It’s no secret I play Skyrim now. Since buying the game it’s been a regular part of my life,
to the point that some of my dreams have been very Skyrimmy, both in terms of content and perspective. As I addressed in my post about Skyrim’s surprisingly complex politics, I am THAT gamer. I’m the gamer who reads all the in-game books and weighs the options carefully before ever choosing a side. I’m the gamer that initially turned down a quest because it required my character to beat up someone she had just helped, and that made me feel bad. I’m the gamer who stopped hunting because the sounds of elk dying made me sad. So it should come as no surprise that I would also be the gamer who spontaneously writes flash fiction based on the imagined reactions of her characters to everything that happens.
Currently I have five official Skyrim shorts, and one short I can say was inspired by it, but this separation between being “inspired by” and “fan fiction of” got me thinking: What really defines the difference between the two?
Before the emergence of Fifty Shades of Grey, I noticed less scrutiny given to where a writer would pull their inspiration as long as enough details were changed that it could be called an independent story. Since it could be said that Fifty Shades follows this model, though, I’ve noticed an upswing in readiness to dismiss something as being “fan fiction” based on the source of inspiration, rather than the content or purpose of the prose.
I’ve always been very proud of the fact that I’d never felt compelled to write fan fiction, that my worlds and characters were all my own, so when I took an event in Skyrim and twiddled it around to fit Eleasia, there was a part of me that shuffled around in shame. In the back of my mind was this tiny voice that said “Fifty Shades of Grey, dude,” (my inner voice is a surfer) and despite telling it to gtfo and shoot the curl, I couldn’t entirely shake it. If I said nothing, no one would know and my story would stand on its own merit, but if I said “This was inspired by Skyrim,” I worried that it would suddenly be perceived as little better than fan fiction, and when I can’t bring myself to like fan fiction in general, it’s not something I would ever want associated with my serious work.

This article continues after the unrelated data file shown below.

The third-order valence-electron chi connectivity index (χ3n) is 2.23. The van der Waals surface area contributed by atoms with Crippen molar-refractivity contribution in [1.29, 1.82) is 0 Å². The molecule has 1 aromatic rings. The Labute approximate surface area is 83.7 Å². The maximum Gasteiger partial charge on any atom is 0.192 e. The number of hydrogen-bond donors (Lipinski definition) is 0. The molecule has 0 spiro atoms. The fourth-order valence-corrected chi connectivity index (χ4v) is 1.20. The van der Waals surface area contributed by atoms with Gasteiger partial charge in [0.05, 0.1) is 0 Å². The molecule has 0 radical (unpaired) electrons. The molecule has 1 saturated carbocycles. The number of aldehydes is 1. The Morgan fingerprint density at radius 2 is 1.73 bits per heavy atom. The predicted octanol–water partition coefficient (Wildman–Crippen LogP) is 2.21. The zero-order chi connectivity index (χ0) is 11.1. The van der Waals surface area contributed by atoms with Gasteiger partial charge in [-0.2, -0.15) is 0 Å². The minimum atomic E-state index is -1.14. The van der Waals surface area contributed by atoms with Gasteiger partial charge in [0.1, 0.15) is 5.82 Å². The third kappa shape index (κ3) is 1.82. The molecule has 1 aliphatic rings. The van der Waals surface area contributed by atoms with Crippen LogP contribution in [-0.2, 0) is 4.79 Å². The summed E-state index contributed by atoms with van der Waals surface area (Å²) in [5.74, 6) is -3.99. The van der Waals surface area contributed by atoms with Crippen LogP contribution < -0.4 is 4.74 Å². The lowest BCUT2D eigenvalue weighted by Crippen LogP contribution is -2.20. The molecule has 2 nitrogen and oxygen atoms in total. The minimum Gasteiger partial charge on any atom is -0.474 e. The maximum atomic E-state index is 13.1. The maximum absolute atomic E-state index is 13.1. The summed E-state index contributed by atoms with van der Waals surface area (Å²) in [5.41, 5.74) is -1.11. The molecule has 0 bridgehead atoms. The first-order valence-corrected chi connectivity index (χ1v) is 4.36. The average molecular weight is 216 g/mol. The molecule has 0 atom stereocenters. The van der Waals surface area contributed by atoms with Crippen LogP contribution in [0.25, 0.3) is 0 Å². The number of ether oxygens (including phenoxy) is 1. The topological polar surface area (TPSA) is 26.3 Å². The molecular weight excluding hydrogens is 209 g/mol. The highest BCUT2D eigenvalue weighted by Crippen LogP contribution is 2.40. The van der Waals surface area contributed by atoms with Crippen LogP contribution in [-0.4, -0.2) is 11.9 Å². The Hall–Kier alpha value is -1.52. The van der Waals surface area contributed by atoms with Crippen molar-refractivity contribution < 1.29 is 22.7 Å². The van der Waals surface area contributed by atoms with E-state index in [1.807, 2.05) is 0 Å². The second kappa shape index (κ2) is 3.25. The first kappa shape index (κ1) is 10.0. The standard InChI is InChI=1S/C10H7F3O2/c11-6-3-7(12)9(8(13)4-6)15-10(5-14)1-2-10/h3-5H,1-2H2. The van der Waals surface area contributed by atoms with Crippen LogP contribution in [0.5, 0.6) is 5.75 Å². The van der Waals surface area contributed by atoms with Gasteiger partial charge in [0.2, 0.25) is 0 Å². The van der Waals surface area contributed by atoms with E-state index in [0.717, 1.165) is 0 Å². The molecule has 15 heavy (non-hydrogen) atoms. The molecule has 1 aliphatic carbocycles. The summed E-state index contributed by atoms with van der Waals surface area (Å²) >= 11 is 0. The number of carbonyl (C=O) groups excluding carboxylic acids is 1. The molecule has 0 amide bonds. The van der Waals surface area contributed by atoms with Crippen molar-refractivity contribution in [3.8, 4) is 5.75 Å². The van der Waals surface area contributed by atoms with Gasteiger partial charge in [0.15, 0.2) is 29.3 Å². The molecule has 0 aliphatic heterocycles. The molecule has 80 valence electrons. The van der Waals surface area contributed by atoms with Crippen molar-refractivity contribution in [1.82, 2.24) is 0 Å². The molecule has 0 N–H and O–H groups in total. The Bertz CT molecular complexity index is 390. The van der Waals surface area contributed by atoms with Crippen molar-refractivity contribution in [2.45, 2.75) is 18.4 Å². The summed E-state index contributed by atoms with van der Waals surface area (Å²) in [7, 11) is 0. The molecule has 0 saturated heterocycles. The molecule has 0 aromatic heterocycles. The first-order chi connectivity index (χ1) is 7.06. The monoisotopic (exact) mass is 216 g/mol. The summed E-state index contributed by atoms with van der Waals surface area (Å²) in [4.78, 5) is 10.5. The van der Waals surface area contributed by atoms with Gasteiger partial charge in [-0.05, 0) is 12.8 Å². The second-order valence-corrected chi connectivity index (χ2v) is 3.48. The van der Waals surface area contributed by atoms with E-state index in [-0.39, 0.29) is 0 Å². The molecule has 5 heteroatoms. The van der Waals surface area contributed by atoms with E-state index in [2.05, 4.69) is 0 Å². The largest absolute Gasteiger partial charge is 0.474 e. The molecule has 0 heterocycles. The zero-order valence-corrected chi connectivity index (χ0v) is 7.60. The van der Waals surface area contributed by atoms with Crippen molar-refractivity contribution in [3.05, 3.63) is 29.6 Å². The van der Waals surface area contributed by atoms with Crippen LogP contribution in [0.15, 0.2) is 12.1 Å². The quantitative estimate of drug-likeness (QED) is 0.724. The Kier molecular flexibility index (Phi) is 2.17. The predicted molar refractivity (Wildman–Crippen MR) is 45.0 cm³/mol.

It wasn’t until I sheepishly, and self-deprecatingly said I had “Fifty Shaded” something from Skyrim, and then proceeded to defend the prose, that I really saw the biggest differences between the two.
To start, the most obvious indicators of fan fiction would be the use of canonical settings (Hogwarts, Middle-Earth, Tamriel, Terre D’Ange, the Death Star, the USS Enterprise, etc.) Within these settings are often canonical characters, but they may not be the focus, as often the use of fan fiction is to allow the writer to feel like they’re a part of their favorite settings, so they create an OC (original character), and this is your basic Mary Sue. The writer, and by extension the reader, can step into the character-vessel and ride them around the narrative, which is usually something that comes off as being self serving and lacks dimension and depth in order to feed something in the fan.
But what if you change the names of the characters and locations, add in some original characters, and come up with your own plot for them to follow? What might prevent it from stepping fully outside the stigma of fan fiction? My answer would be the writer’s intent. If a writer changes these elements but continues to write as if the characters are the same as they were in the original source, it’s still just fan fiction in the end. It’s still an outlet for the writer to pretend they’re having adventures with their favorite characters, which is often (though not exclusively) the drive behind writing them in the first place. It’s the literary equivalent of watching a Steven Segal movie: No matter what his character’s name is or what the plot tries to tell you, he’s still just Steven Segal punching stuntmen in the face.